Professional Development Opinion

There IS Time for Professional Learning

By Learning Forward — March 03, 2014 2 min read
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Frederick Brown

“Ask any educator what the major challenge is in providing the effective professional learning needed to implement college and career readiness standards, and the answer is the same - TIME.”

Establishing Time for Professional Learning (Learning Forward, 2013)

Whenever I show a video of a learning team like this one from Ford Middle School from Allen, Texas, most educators agree it represents the type of professional learning they aspire to put into practice. They love watching this team of teachers use data to inform their learning and the learning their students will experience. Watchers also applaud how the teachers share best practices, set up times to visit each other’s classrooms, and seek ways to be a support for their colleagues. However, as I’m facilitating discussions about the Ford Middle School video, it doesn’t take long for someone to say they simply don’t have time for this type of professional learning in their school or district.

Time is a precious commodity in schools, and if we’re committed to changing results for students, we have to challenge our assumptions about time for professional learning. For example, which of the statements below are you inclined to agree with and to what degree?

Time is a fixed commodity that cannot be adapted,


Time is a resource to adapt to our needs.

Time constrains our efforts,


Time enhances our efforts.

Determining how time is allocated and used during the workday is an individual decision,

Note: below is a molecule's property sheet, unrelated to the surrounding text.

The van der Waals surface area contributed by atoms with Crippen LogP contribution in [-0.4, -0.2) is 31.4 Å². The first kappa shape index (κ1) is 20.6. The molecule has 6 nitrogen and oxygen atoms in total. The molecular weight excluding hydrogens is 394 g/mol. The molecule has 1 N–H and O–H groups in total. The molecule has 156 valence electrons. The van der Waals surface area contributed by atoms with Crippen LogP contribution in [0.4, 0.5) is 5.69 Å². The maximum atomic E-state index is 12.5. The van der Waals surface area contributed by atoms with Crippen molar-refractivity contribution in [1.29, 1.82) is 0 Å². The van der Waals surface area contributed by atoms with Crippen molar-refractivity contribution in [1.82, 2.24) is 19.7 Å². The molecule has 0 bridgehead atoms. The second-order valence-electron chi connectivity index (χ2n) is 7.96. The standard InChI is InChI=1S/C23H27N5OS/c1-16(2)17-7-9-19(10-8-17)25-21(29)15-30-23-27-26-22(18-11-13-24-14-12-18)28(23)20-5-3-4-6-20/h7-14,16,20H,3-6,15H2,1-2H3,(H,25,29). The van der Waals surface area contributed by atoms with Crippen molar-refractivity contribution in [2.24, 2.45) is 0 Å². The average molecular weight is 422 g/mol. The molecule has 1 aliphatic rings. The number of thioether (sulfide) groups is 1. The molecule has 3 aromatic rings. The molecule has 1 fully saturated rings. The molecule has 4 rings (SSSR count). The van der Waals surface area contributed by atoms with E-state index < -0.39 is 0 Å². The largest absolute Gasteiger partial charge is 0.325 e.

Determining how time is allocated and used within a school day is a collaborative decision.

Explore these questions and more in Establishing Time for Professional Learning, a free Learning Forward workbook designed to help schools and systems find ways to make time for collaboration. It was written to support a school team in going through a process to find time to support the kind of professional learning we know results in changes in educator practice and improved results for students. The guide has seven steps:

  1. Examining assumptions about time
  2. Examining existing time
  3. Studying time options
  4. Forming and approving recommendations about time
  5. Establishing a plan to implement and evaluate accepted recommendations
  6. Reviewing time use and results

The questions above come from the “Examining assumptions” tool in the workbook. Use this tool (click on the screenshot below) to explore your personal assumptions and perspectives, and those of your team, about time and time for collaboration among educators in schools.

If a lack of time is the issue your school or district is trying to overcome, I strongly suggest a review of this guide. If you take the time to review it, I guarantee it will give you strategies to get back that time and much more.

The ideas in this post have been informed by our Transforming Professional Learning initiative, which has included more than two years of on-the-ground work in partnership with the Kentucky Department of Education and with support from the Bill & Melinda Gates, Sandler, and MetLife Foundations.

Frederick Brown

Director of Strategy and Development, Learning Forward

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